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Treasury may buy toxic assets

The Treasury is refusing to rule out buying and ring-fencing toxic mortgage assets to stave off further losses from the credit crunch.

The move would see it following in the footsteps of US Treasury secretary Henry Paulson, who is pursuing a $700bn plan to create a ‘bad bank’ to buy sub-prime loans that are weighing down the balance sheets of US banks.

Paulson has called on central banks around the world to follow suit with their own schemes to tackle liquidity problems.

A spokesman for the Treasury says: “We are not going to speculate about measures but the chancellor will take whatever action is necessary to restore financial stability.”

The G7, which represents seven of the world’s largest economies, has endorsed Paulson’s move and says it hopes other G7 countries will take action to stabilise their markets.

A statement from the G7 says: “We strongly welcome the extraordinary actions taken by the US to enhance the stability of financial markets.”


King in talks at Number 10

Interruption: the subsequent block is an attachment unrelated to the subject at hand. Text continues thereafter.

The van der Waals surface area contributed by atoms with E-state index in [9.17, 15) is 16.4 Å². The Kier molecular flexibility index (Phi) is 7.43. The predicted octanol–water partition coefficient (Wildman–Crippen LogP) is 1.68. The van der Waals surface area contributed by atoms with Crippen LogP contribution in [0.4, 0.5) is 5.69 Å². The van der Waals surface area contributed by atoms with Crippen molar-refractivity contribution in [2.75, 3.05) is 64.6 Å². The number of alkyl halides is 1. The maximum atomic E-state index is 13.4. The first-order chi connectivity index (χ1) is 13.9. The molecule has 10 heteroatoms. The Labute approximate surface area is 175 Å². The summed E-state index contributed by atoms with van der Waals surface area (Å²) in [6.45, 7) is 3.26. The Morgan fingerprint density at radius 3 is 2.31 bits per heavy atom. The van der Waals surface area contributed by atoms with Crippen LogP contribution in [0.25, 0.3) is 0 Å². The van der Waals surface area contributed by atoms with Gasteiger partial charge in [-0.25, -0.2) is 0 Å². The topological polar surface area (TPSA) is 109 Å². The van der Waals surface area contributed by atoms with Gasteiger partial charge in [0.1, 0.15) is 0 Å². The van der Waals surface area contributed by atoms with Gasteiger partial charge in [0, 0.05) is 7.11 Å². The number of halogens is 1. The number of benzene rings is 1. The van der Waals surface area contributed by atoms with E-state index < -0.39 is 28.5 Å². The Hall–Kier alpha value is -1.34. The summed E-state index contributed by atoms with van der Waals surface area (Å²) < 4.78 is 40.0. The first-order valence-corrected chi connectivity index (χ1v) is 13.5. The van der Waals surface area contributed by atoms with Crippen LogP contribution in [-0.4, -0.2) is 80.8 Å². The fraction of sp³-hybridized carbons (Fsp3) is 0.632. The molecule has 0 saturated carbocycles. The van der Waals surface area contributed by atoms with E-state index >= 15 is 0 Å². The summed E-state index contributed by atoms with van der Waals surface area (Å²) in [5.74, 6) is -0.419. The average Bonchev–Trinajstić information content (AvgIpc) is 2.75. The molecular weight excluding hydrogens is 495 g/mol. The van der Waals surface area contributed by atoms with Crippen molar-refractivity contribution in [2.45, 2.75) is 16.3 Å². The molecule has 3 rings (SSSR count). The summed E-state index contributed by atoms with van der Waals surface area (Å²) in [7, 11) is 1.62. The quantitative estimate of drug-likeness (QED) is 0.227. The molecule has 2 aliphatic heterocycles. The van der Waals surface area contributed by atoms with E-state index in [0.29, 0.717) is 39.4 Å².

This morning Mervyn King, governor of the Bank of England, met with Prime Minister Gordon Brown and chancellor Alistair Darling following the failure of the $700bn American rescue package.

MortgageStream teams up with Lime Network

Lime Mortgage Network has added the MortgageStream system to its panel of products and services available to its appointed representatives and directly authorised members.

Brokers struggling to source deals

Eight out of 10 brokers have been forced to leave clients on SVRs because they cannot find them suitable remortgage deals.

InFocus - thumbnail

In Focus — February 2015

Jelf Employee Benefits looks at the issue of paying anaesthetist fees when the patient had no chance to discuss or agree to them prior to care; and provides recommendations for avoiding this scenario.


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